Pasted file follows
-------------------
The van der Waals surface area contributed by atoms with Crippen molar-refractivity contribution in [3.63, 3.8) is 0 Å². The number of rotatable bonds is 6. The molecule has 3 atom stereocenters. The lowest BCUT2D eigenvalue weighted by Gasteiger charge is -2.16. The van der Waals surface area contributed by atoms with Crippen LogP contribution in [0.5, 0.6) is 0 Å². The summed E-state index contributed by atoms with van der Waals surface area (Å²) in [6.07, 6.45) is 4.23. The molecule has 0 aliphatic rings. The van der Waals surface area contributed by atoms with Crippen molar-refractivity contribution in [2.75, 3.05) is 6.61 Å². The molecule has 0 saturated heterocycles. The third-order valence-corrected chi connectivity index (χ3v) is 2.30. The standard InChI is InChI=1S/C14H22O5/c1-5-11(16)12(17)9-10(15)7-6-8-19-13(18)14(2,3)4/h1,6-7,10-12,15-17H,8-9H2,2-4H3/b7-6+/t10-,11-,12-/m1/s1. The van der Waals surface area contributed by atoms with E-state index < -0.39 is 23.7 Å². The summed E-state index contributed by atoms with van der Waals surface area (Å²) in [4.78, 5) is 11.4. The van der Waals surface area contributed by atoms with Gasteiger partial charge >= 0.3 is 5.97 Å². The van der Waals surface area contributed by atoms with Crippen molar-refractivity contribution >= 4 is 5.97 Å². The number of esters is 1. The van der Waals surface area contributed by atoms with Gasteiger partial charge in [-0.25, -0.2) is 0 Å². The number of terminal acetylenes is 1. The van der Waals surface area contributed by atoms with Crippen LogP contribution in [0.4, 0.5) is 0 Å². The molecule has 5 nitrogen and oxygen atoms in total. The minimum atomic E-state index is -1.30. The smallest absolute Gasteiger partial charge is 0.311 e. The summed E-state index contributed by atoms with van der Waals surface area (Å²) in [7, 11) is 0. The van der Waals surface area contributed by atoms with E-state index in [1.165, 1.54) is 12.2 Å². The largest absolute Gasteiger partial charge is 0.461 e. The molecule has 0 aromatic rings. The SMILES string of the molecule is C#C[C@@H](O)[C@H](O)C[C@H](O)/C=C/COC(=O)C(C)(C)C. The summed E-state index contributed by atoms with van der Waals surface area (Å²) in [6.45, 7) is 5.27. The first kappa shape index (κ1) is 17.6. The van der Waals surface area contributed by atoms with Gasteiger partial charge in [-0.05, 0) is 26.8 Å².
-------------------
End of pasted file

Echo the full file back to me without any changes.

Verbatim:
The van der Waals surface area contributed by atoms with Crippen molar-refractivity contribution in [3.63, 3.8) is 0 Å². The number of rotatable bonds is 6. The molecule has 3 atom stereocenters. The lowest BCUT2D eigenvalue weighted by Gasteiger charge is -2.16. The van der Waals surface area contributed by atoms with Crippen LogP contribution in [0.5, 0.6) is 0 Å². The summed E-state index contributed by atoms with van der Waals surface area (Å²) in [6.07, 6.45) is 4.23. The molecule has 0 aliphatic rings. The van der Waals surface area contributed by atoms with Crippen molar-refractivity contribution in [2.75, 3.05) is 6.61 Å². The molecule has 0 saturated heterocycles. The third-order valence-corrected chi connectivity index (χ3v) is 2.30. The standard InChI is InChI=1S/C14H22O5/c1-5-11(16)12(17)9-10(15)7-6-8-19-13(18)14(2,3)4/h1,6-7,10-12,15-17H,8-9H2,2-4H3/b7-6+/t10-,11-,12-/m1/s1. The van der Waals surface area contributed by atoms with E-state index < -0.39 is 23.7 Å². The summed E-state index contributed by atoms with van der Waals surface area (Å²) in [4.78, 5) is 11.4. The van der Waals surface area contributed by atoms with Gasteiger partial charge >= 0.3 is 5.97 Å². The van der Waals surface area contributed by atoms with Crippen molar-refractivity contribution >= 4 is 5.97 Å². The number of esters is 1. The van der Waals surface area contributed by atoms with Gasteiger partial charge in [-0.25, -0.2) is 0 Å². The number of terminal acetylenes is 1. The van der Waals surface area contributed by atoms with Crippen LogP contribution in [0.4, 0.5) is 0 Å². The molecule has 5 nitrogen and oxygen atoms in total. The minimum atomic E-state index is -1.30. The smallest absolute Gasteiger partial charge is 0.311 e. The summed E-state index contributed by atoms with van der Waals surface area (Å²) in [7, 11) is 0. The van der Waals surface area contributed by atoms with E-state index in [1.165, 1.54) is 12.2 Å². The largest absolute Gasteiger partial charge is 0.461 e. The molecule has 0 aromatic rings. The SMILES string of the molecule is C#C[C@@H](O)[C@H](O)C[C@H](O)/C=C/COC(=O)C(C)(C)C. The summed E-state index contributed by atoms with van der Waals surface area (Å²) in [6.45, 7) is 5.27. The first kappa shape index (κ1) is 17.6. The van der Waals surface area contributed by atoms with Gasteiger partial charge in [-0.05, 0) is 26.8 Å².